|Childish handling of
Last week, a schoolgirl in a
leading private Buddhist school in Colombo committed suicide by
hanging herself in the school toilet, after being reprimanded by
school authorities for possessing a mobile phone. The incident
received wide publicity and was the talking point in city
households for good reasons.
A few days thereafter, the Ministry of Education announced
that mobile phones would be banned in all schools. While
sympathising with the parents of the schoolgirl who passed away,
we propose to discuss the issue for one simple reason: This type
of incident needs to be prevented in the future and we believe
the authorities - both in the school and in the government -
have gone about dealing with it the wrong way.
The student did what she did as she feared she would be
punished and embarrassed both at school and at home. That poses
the question as to whether the degree of humiliation students
are subjected to in schools are within reasonable limits.
Clearly, from all accounts of what transpired at the school,
school authorities, including teachers and prefects of the
school, have mishandled the issue in a spectacular way, and an
innocent child has had to pay with her young life for their
We do not hesitate to say so because this is not the first
such incident to occur in this particular school in recent
times. Similar incidents have occurred before, and the school
authorities have done little to change its policies. What they
have done instead, is to employ the services of individuals with
questionable credentials to deal with problems on an ad hoc
Schools in the days gone by were places where children
enjoyed life - not concentration camps run on the whims and
fancies of school prefects or teachers; nor should they be
little empires where draconian policies and dreadful punishments
are dished out. As this incident showed, too much is at stake
here, and lives may be lost as a result.
It is relevant to question what right a school has to impose
such drastic measures with such dire consequences. Indeed, in
most countries, this type of incident would have triggered a
lawsuit against the school seeking compensation, even if that
would not replace the young life that was lost.
Then, after all this, what does our enlightened Ministry of
Education do? Its solution is simple: Ban mobile phones in all
schools, including private schools. The brilliant educationists
at Isurupaya, ironically, don’t seem to have realised that in
the particular school where this tragedy occurred, mobile phones
were already banned, and that this was what led to the incident
in the first instance!!
This is the twenty-first century, and technology is advancing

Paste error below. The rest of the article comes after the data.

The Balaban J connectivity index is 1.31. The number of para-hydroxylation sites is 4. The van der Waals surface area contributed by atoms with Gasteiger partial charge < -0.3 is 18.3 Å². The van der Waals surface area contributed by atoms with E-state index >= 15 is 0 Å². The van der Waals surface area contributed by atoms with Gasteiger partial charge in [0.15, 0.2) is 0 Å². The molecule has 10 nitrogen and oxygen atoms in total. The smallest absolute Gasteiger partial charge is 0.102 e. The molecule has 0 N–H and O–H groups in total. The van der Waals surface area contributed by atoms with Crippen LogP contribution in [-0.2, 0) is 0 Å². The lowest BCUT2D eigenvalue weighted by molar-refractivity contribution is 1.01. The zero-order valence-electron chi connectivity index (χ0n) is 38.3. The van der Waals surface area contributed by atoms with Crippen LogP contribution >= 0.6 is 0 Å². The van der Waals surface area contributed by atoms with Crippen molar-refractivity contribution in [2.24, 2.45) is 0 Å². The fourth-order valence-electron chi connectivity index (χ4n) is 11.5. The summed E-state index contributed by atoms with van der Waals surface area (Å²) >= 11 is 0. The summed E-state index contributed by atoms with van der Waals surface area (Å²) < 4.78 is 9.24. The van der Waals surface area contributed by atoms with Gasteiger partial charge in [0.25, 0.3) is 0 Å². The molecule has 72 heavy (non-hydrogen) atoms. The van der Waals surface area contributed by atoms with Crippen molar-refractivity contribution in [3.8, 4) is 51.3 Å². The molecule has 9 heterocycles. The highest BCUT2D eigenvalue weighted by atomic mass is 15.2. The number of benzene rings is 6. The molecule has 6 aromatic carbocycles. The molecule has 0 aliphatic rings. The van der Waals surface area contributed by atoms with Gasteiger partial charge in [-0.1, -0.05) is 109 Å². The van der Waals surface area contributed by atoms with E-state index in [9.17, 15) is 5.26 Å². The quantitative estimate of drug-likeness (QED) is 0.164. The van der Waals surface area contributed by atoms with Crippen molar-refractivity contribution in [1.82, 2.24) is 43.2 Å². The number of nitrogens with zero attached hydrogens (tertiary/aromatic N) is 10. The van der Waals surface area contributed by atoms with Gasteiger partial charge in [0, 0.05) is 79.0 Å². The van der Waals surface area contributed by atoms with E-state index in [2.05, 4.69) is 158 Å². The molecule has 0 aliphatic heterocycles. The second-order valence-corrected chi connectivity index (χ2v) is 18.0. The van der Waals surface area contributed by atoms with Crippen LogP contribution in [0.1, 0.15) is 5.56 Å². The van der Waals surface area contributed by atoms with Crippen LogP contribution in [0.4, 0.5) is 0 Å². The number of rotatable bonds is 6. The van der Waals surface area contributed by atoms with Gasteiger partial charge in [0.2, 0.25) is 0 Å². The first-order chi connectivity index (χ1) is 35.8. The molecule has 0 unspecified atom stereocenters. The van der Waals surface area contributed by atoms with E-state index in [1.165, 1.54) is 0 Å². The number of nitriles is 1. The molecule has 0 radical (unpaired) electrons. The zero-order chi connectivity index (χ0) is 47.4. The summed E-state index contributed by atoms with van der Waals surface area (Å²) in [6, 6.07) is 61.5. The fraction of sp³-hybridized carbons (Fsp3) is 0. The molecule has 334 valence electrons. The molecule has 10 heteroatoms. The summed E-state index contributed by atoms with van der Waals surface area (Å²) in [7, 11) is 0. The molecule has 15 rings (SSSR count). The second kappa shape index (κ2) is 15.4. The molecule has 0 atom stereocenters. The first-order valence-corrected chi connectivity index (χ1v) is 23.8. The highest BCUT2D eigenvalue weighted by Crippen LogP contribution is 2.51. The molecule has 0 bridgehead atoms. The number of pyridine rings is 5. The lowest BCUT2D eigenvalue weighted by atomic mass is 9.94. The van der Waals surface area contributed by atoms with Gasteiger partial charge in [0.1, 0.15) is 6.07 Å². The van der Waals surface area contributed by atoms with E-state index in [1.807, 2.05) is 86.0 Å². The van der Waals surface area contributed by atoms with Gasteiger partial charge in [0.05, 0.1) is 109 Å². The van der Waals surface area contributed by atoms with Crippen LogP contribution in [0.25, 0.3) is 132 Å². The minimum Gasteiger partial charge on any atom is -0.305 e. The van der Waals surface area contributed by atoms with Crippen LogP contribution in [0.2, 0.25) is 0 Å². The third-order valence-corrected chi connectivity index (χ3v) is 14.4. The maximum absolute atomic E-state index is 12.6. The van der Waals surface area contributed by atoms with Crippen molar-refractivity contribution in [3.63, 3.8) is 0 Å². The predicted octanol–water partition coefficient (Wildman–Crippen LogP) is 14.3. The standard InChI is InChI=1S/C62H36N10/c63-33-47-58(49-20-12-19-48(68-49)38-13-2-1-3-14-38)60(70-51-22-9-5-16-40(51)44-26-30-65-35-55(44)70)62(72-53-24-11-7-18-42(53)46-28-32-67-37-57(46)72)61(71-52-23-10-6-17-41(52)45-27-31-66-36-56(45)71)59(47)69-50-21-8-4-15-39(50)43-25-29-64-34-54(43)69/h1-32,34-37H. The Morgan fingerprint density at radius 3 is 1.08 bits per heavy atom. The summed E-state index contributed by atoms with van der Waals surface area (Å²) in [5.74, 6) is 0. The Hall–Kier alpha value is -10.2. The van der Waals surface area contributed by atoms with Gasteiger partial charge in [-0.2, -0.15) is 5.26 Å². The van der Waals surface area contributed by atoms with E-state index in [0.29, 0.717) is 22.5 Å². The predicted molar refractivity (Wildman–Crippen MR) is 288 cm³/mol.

at breakneck speed. Mankind always found new technology to be a
double edged sword. Put to its right uses, it can work wonders.
Abused, it can wreak havoc. Blessed with an intelligence that no
other animal possesses, it is up to humans to utilise technology
wisely, so that maximum benefits are reaped, while at the same
time, minimising the potential for harm.
The same holds true on the issue of using mobile phones in
schools which, in this day and age, is hardly a luxury or a
state-of-the-art technological marvel. For today’s young
generation, it is merely yet another everyday implement as
common as the toothbrush or the ballpoint pen, a mere tool used
for a specific task.
The need of the hour is to educate the younger generation of
today, of the pros and cons of using mobile phones, the endless
possibilities for abuse and how they could use it with care,
protecting themselves against nefarious activities.
Surely, banning mobile phones at school wouldn’t prevent school
children from using it elsewhere and thus, the possibilities for
abuse will still remain, as will the possibility of dreadful
consequences similar to what we witnessed last week.
In fact, a mobile phone when put to correct use, can be utilised
to protect children instead of harming them. The device can be
used without unnecessary accessories such as camera phones, and
restricted to function with only a few selected phone numbers.
If used in this manner, it can be used by parents to keep tabs
on their children, thereby ensuring their safety.
But, for the pea-brained educationists who occupy the upper
echelons at Isurupaya, the remedy is simpler. They have banned
mobile phones, therefore, it is no longer their responsibility,
so who cares about educating the children of today, of the uses
and abuses of mobile phones and using them with care? But then,
what more can you expect from a bunch of busybodies who cannot
do something as simple as printing and distributing end of term
question papers for schools, without raising a big stink?
Of course, God forbid, if we were to use this strange logic, we
should ban cars because they can cause accidents, and refrain
from crossing the road because there is a chance of getting run
over by a vehicle!
So, if this is what we can expect from the authorities,
either in government or in schools, about the safety of our
children, we might as well paraphrase a former President and
say, ‘it is up to every parent to protect their own child’!